Showing posts from August, 2015

Firm favourite

I think I have found a new favourite place on the moor!  Come to think of it, I have many favourites, but this one, not previously among them, has possibly just edged it.  I hadn't previously considered Rippon Tor to be a regular peak to visit.  Situated beyond a wall in a 'forbidden zone' for Dartmoor Letterboxes, I felt little desire to make the trek.  That said, I've always appreciated the Tor: A recognisable landmark to the East, with a summit trig point that features in clues up and down the moor.

My most recent walk took me to the area around Bag Tor (another forbidden tor) and Saddle Tor - so I took the chance in the sunshine to wander up to Rippon and see what I could see.  And, wow, what a view! Rippon Tor is quite high, relative to the surrounding peaks.  At 473 metres, it looks down on a vast swathe of Devon.  Off to the South, cargo vessels in the channel could be seen.  Lyme Bay to the East was visible, as were the hills of Exmoor.  The Dartmoor skyline wa…


In my July 2015 post: "New clues: A walk of snipe", I included a warning, namely
"Please, please use common sense as you walk around between 4 and 6.  The dry season does not make the terrain any easier!  The pools around Rattlebrook Head and Lyd Head are deep, but can be very easily circumnavigated.  You have been warned!" In hindsight, I realised that these words weren't that in-keeping with clue releases of mine or others, so I thought I would just provide a short explanation.  In two previous series, including last year's 'Depths of Winter' boxes I have read comments written in my visitors books, critical of the soggy route that the walk took.  I didn't take offence at the comments, but was left feeling that they were, perhaps, a little unnecessary.  In both previous occasions, as in my most recent series, the wet ground in question could very easily be circumnavigated.  Dartmoor is inherently wet underfoot.  The Dartmoor we know and love is …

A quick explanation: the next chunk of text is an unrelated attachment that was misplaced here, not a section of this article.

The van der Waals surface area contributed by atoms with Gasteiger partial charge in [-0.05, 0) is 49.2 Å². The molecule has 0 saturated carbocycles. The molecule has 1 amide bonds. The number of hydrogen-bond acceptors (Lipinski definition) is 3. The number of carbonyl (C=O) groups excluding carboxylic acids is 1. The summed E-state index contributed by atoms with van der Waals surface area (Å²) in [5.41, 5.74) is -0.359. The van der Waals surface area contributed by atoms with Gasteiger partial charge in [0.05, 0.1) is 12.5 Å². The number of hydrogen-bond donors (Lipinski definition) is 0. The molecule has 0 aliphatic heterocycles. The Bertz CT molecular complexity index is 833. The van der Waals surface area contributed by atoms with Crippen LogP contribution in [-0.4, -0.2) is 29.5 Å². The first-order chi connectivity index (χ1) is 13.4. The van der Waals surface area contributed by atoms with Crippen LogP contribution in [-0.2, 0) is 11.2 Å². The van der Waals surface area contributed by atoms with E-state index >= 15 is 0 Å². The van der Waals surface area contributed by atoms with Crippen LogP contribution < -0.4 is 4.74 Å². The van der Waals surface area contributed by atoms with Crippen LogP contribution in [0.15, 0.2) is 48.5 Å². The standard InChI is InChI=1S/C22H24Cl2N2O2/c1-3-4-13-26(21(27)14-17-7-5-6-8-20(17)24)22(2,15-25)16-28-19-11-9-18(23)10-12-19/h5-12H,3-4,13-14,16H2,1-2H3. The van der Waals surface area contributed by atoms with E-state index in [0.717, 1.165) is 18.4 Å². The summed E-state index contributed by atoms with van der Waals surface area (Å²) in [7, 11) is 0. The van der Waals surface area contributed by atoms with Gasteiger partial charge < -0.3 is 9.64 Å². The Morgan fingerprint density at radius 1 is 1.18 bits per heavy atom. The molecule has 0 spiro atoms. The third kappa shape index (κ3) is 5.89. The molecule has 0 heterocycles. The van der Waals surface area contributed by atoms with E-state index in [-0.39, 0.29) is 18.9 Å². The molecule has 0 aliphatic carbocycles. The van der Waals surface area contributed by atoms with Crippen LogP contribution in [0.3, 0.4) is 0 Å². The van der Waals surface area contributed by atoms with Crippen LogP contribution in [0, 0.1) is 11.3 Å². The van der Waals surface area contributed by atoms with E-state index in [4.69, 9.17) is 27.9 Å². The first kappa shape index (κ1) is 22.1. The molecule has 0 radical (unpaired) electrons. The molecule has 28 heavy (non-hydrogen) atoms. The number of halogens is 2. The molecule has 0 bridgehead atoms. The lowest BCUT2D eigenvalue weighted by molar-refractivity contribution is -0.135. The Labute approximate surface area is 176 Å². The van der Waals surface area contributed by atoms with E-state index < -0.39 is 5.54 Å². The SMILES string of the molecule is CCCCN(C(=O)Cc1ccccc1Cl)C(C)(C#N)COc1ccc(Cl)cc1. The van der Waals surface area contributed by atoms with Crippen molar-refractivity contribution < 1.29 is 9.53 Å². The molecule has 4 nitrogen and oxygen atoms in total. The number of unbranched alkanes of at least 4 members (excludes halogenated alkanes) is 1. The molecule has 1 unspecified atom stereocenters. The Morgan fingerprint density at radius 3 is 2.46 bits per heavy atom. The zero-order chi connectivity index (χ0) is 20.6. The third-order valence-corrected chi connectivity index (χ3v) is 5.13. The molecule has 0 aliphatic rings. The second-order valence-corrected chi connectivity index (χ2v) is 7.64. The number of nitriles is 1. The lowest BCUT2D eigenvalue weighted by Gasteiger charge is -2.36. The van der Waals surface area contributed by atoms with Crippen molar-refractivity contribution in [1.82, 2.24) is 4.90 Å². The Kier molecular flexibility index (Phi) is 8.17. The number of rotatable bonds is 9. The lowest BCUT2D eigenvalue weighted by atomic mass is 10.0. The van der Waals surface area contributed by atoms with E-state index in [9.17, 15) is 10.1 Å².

August: Reasons to be cheerful

August is a month to revel in, to enjoy and exploit on Dartmoor.  Bird breeding has ended, and this will delight Letterboxers who have been detered from certain areas of the moor by the authorities due to the nesting habits of some rare - and not so rare - Dartmoor birdlife.  Lambing season too has officially ended, and this will please the dog owners who can now ditch the short leads, and (responsibly) let their pups roam free - until next March at least.
The MOD are off for their annual month long break from training in the three Military Ranges. No live firing will take place during August, therefore no Range will be subject to day or night closure.  Therefore, no mistimed North moor letterbox walks!  Also, the days are still long - sunset at the end of the month is still around 8pm - perfect for distant North Moor jaunts.  Met Office data indicates August has, on average, the driest and warmest weather of the year in the South West.  Which after the dreary July we've just had…